Data Analysis:

Numerical Modeling:



Meteorological and Ice Data Analysis

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Frazil ice formation in winter polynyas: h – ice thickness (cm), Q – total heat flux at the ice free surface; ρi is the frazil ice density (920 kg/m3), and L is the specific heat of fusion (3.35 x 105 J/kg). (Martin and Cavalieri, 1989)

eq0b Columnar ice growth below the existing ice: h0 – initial ice thickness (cm), θ is cumulative number of days below freezing, Tf is the freezing temperature of sea water (°C), and Ta is the surface air temperature (°C). (Zubov, 1945)
eq0c Salt flux at the surface due to ice formation: S – water salinity, r ratio of ice salinity to water salinity (Martin and Cavalieri, 1989)


Fig. 9

Calculations were carried out for the grid points of the oceanographic polygon with a one-day time step from October 1 1984 to April 15 1985. Polynya events (opening and closing) were evaluated on the basis of meteorological data and aerial ice charts (Fig. 9). Calculations were checked and corrected every 10 days using information from the ice charts.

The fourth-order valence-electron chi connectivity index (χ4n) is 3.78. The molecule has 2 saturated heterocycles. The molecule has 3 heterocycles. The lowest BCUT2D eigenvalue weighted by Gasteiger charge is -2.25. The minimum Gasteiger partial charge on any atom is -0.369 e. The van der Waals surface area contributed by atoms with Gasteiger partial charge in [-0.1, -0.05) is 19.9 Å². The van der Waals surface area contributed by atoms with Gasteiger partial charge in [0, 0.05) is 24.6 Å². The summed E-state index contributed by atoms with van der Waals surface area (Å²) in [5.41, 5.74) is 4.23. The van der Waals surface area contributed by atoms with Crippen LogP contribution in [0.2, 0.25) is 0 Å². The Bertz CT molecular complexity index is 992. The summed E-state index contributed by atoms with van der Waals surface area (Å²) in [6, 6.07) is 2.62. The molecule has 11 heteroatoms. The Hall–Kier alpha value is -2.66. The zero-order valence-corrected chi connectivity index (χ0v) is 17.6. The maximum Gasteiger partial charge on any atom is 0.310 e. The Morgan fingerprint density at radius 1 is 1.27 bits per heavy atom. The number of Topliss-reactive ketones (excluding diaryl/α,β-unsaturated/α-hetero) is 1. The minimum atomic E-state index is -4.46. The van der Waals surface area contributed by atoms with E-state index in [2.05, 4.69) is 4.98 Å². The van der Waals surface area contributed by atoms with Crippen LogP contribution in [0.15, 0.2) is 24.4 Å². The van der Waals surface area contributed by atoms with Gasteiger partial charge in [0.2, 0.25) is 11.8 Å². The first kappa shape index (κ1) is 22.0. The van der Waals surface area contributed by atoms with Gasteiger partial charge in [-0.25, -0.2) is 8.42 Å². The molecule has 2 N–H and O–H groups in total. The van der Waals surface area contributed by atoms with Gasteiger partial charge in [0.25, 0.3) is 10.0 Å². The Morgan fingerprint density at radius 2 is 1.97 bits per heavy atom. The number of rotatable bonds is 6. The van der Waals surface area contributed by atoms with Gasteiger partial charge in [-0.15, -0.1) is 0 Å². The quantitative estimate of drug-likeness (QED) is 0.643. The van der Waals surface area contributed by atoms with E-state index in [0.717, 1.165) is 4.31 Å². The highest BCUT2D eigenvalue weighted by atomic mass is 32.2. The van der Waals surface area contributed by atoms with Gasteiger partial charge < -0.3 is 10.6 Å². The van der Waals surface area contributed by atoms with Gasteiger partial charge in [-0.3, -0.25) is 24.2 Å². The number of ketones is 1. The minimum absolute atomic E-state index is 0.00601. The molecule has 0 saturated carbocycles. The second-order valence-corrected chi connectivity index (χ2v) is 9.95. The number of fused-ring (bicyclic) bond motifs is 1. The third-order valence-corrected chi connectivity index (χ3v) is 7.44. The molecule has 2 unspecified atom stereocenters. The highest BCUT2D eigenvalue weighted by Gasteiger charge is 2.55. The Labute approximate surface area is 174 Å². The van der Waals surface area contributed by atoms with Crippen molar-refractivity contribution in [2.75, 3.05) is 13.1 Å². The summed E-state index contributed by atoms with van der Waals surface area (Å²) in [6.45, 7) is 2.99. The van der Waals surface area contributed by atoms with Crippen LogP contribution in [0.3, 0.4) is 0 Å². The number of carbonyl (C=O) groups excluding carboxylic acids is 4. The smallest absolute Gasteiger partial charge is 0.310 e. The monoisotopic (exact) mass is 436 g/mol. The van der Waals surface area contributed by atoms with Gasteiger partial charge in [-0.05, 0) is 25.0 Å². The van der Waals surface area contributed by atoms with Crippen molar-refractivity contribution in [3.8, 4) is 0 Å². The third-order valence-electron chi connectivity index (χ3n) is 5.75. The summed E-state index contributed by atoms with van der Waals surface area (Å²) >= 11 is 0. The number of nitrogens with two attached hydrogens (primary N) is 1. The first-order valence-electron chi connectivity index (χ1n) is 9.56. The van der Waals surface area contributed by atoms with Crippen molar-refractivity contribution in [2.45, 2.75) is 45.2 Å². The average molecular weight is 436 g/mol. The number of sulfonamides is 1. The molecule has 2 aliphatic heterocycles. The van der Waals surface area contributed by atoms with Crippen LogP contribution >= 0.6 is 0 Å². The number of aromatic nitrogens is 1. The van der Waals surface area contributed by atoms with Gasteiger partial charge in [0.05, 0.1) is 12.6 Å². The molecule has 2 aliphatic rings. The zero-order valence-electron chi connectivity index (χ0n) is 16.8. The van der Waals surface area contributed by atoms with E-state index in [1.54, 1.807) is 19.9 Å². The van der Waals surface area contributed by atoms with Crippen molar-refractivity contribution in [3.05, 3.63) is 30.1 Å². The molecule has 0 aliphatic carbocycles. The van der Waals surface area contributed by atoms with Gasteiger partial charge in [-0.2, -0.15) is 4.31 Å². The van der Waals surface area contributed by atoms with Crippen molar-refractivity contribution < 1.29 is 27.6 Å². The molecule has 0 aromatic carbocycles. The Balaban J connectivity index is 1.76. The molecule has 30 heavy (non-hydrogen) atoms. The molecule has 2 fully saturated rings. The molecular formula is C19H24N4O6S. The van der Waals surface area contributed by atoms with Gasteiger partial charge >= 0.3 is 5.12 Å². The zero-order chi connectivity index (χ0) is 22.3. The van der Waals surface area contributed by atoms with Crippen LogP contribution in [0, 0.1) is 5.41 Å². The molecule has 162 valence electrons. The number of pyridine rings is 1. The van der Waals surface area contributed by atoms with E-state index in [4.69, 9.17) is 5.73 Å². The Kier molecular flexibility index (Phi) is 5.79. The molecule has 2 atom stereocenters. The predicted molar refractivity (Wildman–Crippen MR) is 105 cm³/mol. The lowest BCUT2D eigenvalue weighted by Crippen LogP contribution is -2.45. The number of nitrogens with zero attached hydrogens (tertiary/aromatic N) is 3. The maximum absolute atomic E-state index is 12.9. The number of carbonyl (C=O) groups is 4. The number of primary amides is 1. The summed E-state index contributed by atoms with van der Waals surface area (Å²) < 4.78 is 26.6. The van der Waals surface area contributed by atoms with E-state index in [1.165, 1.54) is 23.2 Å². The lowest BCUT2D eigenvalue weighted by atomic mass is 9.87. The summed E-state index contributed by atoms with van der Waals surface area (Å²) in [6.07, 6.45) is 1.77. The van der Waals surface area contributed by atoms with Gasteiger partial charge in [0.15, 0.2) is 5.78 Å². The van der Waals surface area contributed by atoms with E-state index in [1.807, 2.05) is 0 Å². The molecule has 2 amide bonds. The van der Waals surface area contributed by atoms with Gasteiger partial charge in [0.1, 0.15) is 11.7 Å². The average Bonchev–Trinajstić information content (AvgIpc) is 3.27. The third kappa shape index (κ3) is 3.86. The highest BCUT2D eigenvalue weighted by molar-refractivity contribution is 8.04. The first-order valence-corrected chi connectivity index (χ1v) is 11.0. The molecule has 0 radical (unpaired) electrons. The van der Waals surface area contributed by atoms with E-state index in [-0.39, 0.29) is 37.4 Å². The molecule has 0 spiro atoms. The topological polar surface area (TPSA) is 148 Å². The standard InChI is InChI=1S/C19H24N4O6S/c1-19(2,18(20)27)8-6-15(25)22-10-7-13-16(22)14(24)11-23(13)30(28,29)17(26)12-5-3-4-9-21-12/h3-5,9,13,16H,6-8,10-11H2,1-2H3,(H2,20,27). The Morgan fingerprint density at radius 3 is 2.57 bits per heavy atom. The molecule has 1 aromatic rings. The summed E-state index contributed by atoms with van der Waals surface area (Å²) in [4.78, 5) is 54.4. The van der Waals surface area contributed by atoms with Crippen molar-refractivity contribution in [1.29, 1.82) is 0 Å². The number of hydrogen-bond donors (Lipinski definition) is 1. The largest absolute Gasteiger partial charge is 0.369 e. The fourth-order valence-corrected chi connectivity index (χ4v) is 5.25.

Fig. 10

Total duration of polynya events is only 25 days out of 180. However, average salt flux during these events (10x10-5 kg/m2/s) is more than an order of magnitude larger than average salt flux caused by columnar ice growth on the shelf (0.6x10-5 kg/m2/s). The latter is in turn about 3 times larger than the salt flux in the deep water (0.2x10-5 kg/m2/s).

According to our calculations, in the winter of 1984-85 the relative contribution of polynya events to the total salinity increase on the northwestern Laptev Sea shelf was about 70%, while 30% was attributed to columnar ice growth. This yields average winter salt flux on shelf equal to 1.9x10-5 kg/m2/s.


Only 20% of the salt released over the shelf during the winter of 1985 stayed there, while 80% was transported away.